1. Modification

"A modification of a contract is a change in one or more respects, which introduces new elements into the details of the contract... but leaves the general purpose and effect undisturbed." Sokol & Assocs., Inc. v. Techsonic Indus., Inc., 495 F.3d 605, 610 (8th Cir. 2007) (internal quotation marks omitted). Minnesota allows modification of a contract by the parties' acts and conduct. Id. However, "allegations of modifications inconsistent with the written terms of a contract are subject to rigorous examination." Id. (internal quotation marks omitted).

ARA argues that the parties agreed to modify the fee structure in the Factoring Agreement by replacing it with a permanent, across-the-board 2.4% rate. ARA alleges that WSS orally agreed to this modification but, because WSS disputes this fact, ARA bases its motion on the conduct of the parties. Specifically, ARA attests that, "[e]very week following performance of the addendum in the spring of 2010, WSS would offer its accounts receivable for sale to ARA, and every week ARA would purchase them for face value less its 2.4% administrative fee. The parties continued to perform in this manner through December of 2012." ARA argues that, by continuing to send its accounts receivable to ARA with full knowledge that ARA was charging a 2.4% fee, WSS agreed to modify the fee structure.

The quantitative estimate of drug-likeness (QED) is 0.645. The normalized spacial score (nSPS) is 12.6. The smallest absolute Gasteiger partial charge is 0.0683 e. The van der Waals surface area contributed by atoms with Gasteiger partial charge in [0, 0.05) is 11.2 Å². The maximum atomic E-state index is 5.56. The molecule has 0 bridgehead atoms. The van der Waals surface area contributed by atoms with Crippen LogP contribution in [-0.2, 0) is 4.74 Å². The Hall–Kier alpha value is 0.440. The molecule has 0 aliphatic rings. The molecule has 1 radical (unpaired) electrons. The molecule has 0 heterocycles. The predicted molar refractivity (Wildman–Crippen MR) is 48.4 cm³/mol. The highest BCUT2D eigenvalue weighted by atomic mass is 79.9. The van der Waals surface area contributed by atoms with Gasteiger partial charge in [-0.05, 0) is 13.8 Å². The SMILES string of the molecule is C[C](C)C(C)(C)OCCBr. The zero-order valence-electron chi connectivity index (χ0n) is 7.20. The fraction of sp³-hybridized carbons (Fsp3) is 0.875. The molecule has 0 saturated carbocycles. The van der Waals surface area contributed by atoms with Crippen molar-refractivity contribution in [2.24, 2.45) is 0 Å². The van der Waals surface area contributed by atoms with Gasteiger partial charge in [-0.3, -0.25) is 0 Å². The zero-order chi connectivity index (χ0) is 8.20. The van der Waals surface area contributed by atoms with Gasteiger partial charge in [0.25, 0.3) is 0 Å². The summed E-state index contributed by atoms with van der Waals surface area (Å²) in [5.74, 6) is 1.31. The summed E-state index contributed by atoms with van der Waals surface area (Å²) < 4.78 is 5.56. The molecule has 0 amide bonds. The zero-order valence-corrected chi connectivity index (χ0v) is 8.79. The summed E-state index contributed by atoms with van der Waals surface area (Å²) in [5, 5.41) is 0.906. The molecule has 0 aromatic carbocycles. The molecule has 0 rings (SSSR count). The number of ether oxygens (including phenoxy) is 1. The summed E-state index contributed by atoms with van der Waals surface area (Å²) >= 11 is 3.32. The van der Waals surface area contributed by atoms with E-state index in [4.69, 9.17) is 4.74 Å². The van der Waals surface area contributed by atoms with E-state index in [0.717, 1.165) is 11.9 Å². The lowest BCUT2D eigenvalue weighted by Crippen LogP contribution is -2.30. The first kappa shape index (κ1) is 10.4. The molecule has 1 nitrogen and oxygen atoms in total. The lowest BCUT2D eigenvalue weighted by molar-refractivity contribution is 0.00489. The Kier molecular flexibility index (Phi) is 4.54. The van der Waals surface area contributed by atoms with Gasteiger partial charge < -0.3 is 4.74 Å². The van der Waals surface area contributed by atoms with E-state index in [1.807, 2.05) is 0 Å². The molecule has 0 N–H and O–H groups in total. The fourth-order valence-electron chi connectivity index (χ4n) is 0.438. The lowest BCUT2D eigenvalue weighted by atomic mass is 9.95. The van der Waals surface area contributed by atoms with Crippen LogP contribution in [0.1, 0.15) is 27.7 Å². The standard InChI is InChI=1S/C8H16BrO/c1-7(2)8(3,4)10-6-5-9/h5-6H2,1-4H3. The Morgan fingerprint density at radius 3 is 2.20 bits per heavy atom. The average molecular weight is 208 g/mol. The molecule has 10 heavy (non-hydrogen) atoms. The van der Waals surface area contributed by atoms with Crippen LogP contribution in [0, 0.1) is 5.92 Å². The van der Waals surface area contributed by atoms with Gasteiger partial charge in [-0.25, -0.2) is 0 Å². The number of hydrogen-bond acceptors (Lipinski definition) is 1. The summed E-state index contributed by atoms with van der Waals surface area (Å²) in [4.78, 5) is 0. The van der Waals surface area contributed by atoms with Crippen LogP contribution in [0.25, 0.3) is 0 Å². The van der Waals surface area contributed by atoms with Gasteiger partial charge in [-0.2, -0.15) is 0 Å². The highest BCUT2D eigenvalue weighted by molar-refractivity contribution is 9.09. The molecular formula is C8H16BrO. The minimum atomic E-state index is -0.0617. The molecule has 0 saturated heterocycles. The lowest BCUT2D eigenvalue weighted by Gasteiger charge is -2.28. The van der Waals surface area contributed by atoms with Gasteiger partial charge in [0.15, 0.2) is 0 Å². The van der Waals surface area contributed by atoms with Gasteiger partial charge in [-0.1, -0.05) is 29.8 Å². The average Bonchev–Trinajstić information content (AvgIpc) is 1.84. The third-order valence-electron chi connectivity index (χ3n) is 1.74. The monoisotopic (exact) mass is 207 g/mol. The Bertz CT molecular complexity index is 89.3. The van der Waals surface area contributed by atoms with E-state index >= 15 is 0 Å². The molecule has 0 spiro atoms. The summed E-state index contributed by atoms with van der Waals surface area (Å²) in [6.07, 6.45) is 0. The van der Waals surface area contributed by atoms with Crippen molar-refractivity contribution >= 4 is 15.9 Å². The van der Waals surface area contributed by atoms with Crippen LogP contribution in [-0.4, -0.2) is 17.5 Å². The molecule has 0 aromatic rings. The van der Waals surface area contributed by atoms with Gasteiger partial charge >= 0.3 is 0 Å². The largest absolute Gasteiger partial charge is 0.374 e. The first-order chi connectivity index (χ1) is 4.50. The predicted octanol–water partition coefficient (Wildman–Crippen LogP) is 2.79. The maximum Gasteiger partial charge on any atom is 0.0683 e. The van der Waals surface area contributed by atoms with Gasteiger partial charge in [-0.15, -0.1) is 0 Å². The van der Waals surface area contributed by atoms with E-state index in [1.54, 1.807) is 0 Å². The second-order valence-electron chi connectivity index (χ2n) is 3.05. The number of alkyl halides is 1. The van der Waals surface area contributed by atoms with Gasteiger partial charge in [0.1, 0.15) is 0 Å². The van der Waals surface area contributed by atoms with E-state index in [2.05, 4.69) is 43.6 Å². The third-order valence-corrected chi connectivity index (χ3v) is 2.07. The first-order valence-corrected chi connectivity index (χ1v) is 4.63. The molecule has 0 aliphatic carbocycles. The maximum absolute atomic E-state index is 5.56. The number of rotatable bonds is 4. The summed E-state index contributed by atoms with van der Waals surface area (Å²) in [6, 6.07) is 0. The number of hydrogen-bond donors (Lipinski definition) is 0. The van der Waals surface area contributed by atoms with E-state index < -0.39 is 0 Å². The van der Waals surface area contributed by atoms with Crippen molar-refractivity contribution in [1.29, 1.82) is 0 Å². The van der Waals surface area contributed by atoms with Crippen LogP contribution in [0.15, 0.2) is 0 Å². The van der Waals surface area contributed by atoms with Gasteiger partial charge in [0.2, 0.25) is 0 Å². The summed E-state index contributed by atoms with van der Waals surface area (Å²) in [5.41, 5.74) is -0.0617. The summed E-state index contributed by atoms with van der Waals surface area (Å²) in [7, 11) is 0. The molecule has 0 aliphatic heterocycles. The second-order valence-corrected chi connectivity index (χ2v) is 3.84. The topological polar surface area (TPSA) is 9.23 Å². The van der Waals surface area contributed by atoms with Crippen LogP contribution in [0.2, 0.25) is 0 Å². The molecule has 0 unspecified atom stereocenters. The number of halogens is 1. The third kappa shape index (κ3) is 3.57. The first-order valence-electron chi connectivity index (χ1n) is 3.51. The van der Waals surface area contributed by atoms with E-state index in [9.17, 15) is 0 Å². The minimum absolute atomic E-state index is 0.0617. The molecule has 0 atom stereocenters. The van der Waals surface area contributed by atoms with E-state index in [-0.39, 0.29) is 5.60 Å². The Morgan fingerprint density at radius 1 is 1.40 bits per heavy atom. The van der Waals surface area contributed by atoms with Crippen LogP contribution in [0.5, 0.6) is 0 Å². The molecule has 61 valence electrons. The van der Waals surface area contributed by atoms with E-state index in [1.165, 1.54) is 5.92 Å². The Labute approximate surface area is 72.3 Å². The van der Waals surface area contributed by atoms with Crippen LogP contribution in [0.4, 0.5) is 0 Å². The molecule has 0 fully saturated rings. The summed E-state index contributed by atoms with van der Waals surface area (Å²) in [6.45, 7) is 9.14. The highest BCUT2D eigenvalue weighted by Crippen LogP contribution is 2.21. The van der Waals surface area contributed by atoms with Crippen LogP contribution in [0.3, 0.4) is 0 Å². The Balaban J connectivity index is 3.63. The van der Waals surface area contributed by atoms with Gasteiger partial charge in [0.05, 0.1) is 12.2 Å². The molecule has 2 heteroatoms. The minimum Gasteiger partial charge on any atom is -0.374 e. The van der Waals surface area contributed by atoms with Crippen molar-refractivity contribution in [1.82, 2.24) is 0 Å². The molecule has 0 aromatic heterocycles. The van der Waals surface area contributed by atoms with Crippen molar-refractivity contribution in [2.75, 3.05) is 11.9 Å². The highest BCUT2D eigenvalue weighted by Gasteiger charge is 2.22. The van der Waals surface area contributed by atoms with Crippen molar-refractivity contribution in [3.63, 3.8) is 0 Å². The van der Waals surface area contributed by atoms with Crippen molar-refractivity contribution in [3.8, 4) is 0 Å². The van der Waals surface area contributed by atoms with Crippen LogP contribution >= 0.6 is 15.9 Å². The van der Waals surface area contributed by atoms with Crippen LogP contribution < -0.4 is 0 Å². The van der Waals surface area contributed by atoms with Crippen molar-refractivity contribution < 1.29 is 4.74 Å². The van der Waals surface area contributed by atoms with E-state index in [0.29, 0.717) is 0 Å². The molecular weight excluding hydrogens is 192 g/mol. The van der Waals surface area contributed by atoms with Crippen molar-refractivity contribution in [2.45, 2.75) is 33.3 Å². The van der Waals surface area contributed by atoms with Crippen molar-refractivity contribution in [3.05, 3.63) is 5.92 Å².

WSS concedes it knew ARA was charging rates higher than those in the 2009 Factoring Agreement, but it disputes the factual assertion that ARA consistently charged 2.4%. WSS points to a spreadsheet, purportedly prepared by ARA, which shows that from February 2010 through December 2012 the rates fluctuated significantly. Based on this spreadsheet, WSS calculates that ARA charged a 2.39% or 2.4% fee for more than half of the 151 weeks, a 2.35% fee for nearly one-third of the weeks, and fees consistent with Exhibit C of the Factoring Agreement for ten weeks. A separate spreadsheet prepared by WSS shows somewhat different numbers but also reflects a fluctuating fee that was often but not always 2.4%.